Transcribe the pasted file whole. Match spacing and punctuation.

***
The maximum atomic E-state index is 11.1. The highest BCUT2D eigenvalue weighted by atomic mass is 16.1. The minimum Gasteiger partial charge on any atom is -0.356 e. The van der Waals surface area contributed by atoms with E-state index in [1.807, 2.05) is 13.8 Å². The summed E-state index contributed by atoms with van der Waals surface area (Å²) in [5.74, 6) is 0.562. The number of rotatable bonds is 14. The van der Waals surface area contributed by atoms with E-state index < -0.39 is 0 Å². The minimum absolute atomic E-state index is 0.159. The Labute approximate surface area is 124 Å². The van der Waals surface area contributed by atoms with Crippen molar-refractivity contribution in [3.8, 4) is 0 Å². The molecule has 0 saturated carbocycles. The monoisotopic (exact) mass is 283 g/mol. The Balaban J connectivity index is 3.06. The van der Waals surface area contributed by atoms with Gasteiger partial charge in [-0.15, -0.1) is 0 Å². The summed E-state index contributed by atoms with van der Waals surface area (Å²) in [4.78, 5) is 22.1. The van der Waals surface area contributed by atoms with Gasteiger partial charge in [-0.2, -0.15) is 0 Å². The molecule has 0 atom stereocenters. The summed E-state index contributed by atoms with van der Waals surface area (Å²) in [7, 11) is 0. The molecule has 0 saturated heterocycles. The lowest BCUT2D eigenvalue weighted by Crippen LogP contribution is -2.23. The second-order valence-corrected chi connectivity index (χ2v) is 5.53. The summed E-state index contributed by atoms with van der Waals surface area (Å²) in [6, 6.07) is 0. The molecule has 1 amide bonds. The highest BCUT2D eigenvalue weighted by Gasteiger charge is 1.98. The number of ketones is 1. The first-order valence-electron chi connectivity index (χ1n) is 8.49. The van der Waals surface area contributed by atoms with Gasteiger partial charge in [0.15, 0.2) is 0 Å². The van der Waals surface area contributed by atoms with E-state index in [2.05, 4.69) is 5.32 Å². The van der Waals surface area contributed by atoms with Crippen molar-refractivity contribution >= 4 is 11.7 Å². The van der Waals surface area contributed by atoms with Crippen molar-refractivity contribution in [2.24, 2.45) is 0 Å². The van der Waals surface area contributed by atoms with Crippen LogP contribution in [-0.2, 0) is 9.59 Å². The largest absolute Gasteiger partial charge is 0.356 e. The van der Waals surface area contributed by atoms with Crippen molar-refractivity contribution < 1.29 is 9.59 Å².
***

The maximum atomic E-state index is 11.1. The highest BCUT2D eigenvalue weighted by atomic mass is 16.1. The minimum Gasteiger partial charge on any atom is -0.356 e. The van der Waals surface area contributed by atoms with E-state index in [1.807, 2.05) is 13.8 Å². The summed E-state index contributed by atoms with van der Waals surface area (Å²) in [5.74, 6) is 0.562. The number of rotatable bonds is 14. The van der Waals surface area contributed by atoms with E-state index < -0.39 is 0 Å². The minimum absolute atomic E-state index is 0.159. The Labute approximate surface area is 124 Å². The van der Waals surface area contributed by atoms with Crippen molar-refractivity contribution in [3.8, 4) is 0 Å². The molecule has 0 saturated carbocycles. The monoisotopic (exact) mass is 283 g/mol. The Balaban J connectivity index is 3.06. The van der Waals surface area contributed by atoms with Gasteiger partial charge in [-0.15, -0.1) is 0 Å². The summed E-state index contributed by atoms with van der Waals surface area (Å²) in [4.78, 5) is 22.1. The van der Waals surface area contributed by atoms with Gasteiger partial charge in [-0.2, -0.15) is 0 Å². The molecule has 0 atom stereocenters. The summed E-state index contributed by atoms with van der Waals surface area (Å²) in [7, 11) is 0. The molecule has 0 saturated heterocycles. The lowest BCUT2D eigenvalue weighted by Crippen LogP contribution is -2.23. The second-order valence-corrected chi connectivity index (χ2v) is 5.53. The summed E-state index contributed by atoms with van der Waals surface area (Å²) in [6, 6.07) is 0. The molecule has 1 amide bonds. The highest BCUT2D eigenvalue weighted by Gasteiger charge is 1.98. The number of ketones is 1. The first-order valence-electron chi connectivity index (χ1n) is 8.49. The van der Waals surface area contributed by atoms with Gasteiger partial charge in [0.15, 0.2) is 0 Å². The van der Waals surface area contributed by atoms with E-state index in [2.05, 4.69) is 5.32 Å². The van der Waals surface area contributed by atoms with Crippen molar-refractivity contribution >= 4 is 11.7 Å². The van der Waals surface area contributed by atoms with Crippen molar-refractivity contribution in [2.24, 2.45) is 0 Å². The van der Waals surface area contributed by atoms with Crippen LogP contribution in [-0.2, 0) is 9.59 Å². The largest absolute Gasteiger partial charge is 0.356 e. The van der Waals surface area contributed by atoms with Crippen molar-refractivity contribution < 1.29 is 9.59 Å².